Today marks the start of several auspicious periods according to the Hindu calendar. Today is the Amavasya, or the New Moon day, which is a good time to start new activities. Today is also the day Gudi Padwa and Ugadi are celebrated across different parts of India to herald the New Year.
And today is also the first day of the 9 day Chaitra Navratri, a celebration of the 9 aspects of the divine Feminine. Therefore we thought it would be appropriate to do a short post on some of the sacred flowers in Ayurveda and how they are used in the worship of the divine Feminine.
The opportunities that sacred festivals give us:
To us, immersing ourselves in divinity and worship shows us the path to treat ourselves with reverence. When we decide to wake up at a specific time, bathe well and cook in an atmosphere of love and reverence and offer this food as Prasad, we show ourselves higher standards of living. Eventually these rituals become part of our life as we treat our lives with care and reverence, mirroring how we worship our deities every day.
Apart from daily worship, festival times also give us a rare spiritual opportunity. The ancient texts tell us that when we worship at a common time or during a collective festival, the power of collective worship gives us access to a great deal of positive, spiritual and divine energy.
Worshipping the divine Feminine in the week:
At Krya, we advise a Tuesday and Friday abhyanga routine for Women. Friday is considered the day the Divine Feminine Energy is strongest in the week. We worship her in different forms like Devi Lakshmi, Devi Saraswathi, Maa Durga, Devi Meenakshi, etc.
To receive the divine feminine energy and invite the Goddess into your home, a Friday abhyanga by women is considered extremely auspicious – the benefits of this Abhyanga are twofold.
At a physical level, this abhyanga helps cleanse your body extremely thoroughly and activates the major srotas / channels within the skin. This aids release of toxins, and calms down vitiated doshas. Internally it also helps the working of the bones and joints, settles the stomach and leaves your body in a state of tridoshic balance.
On a spiritual level, the Friday abhyanga is said to increase the Sattvic energy in your body. This helps you attract the divine Sattvic energy of the divine Feminine and helps its manifestation in your home, workplace and in every area of your life.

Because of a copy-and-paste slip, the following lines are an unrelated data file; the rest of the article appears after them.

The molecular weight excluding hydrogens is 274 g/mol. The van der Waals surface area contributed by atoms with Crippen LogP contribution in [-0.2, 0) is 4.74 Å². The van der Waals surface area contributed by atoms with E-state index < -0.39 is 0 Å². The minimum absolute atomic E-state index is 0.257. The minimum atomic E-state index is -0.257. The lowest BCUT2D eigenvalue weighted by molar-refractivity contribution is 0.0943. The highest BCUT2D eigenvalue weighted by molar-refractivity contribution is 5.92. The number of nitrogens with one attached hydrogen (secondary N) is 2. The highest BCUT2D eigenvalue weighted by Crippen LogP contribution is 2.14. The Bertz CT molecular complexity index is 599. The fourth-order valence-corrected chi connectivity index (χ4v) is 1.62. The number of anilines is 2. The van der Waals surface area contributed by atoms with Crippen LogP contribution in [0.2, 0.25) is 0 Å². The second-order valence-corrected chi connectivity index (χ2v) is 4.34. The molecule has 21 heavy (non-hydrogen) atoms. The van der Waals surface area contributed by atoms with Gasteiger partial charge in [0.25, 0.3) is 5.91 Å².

Navratri: 9 days of worshipping the divine feminine, 4 times every year
Navratri means “9 nights” and is a period during which the Divine Feminine is said to be readily accessible to this world and is willing to grace our home if we invite her. Traditionally, the Navratri period falls 4 times in the Hindu year. Each Navratri falls at the beginning of a specific season as per the Hindu calendar.
The most popular Navratri is Sharad Navratri which is held in the Sharad / autumn season falling in September / October ,post monsoon season. This 9 day festival ends in Vijayadasami or Dusshera.
The second Navratri celebrated in India is Chaitra Navratri which begins today. This 9 day worshipping of the divine Feminine ends in Rama Navami, which celebrates the birth of Lord Rama.
The third Navratri period is Magh Navratri which is celebrated in winter in January – February. The fifth day of this Navratri festival is celebrated as Vasant Panchami where Goddess Saraswati is revered through music, poetry, different forms of art, and also kite flying.
The fourth Navratri period is Ashadh Navratri which marks the beginning of Monsoons in India in June – July.
Sacred Flowers to worship the Divine Feminine and their properties according to Ayurveda:
The Divine Feminine is revered in religions across the world. She is seen as the source of creativity, and in Hindu philosophy, metaphysical reality is considered a manifestation of the divine Feminine. Creation is considered the divine play of the Goddess and she is considered the fount of beauty, compassion, self realisation, love and protection.
We have written before about how Ayurveda and the use of herbs have deep cultural and religious symbolism. The worship of Gods and Goddesses, for example, involves the use of specific herbs that suit the divine energies attributed to these Gods and Goddesses.
Today, at the start of this 9 day Divine Feminine period, we will look at 3 sacred flowers that are used to worship the Divine Goddess and their medicinal properties
Sacred flowers in India and their Ayurvedic properties:
Japa (Hibiscus rosa sinensis) for Goddess Parvati:
The Tripurasundari ashtakam is a beautiful 8 stanza shloka to the Goddess Tripura Sundari and was composed by Acharya Adi Sankaracharya. The entire shloka is dedicated to Goddess Tripurasundari, the beauty of the 3 worlds and the consort of the Three Eyed One (Lord Shiva). One of the stanzas says this:
“Vidambhitha japa ruchim vikhacha chandra choodamanim,
Trilochana kudumbhineem tripurasundarim asraye “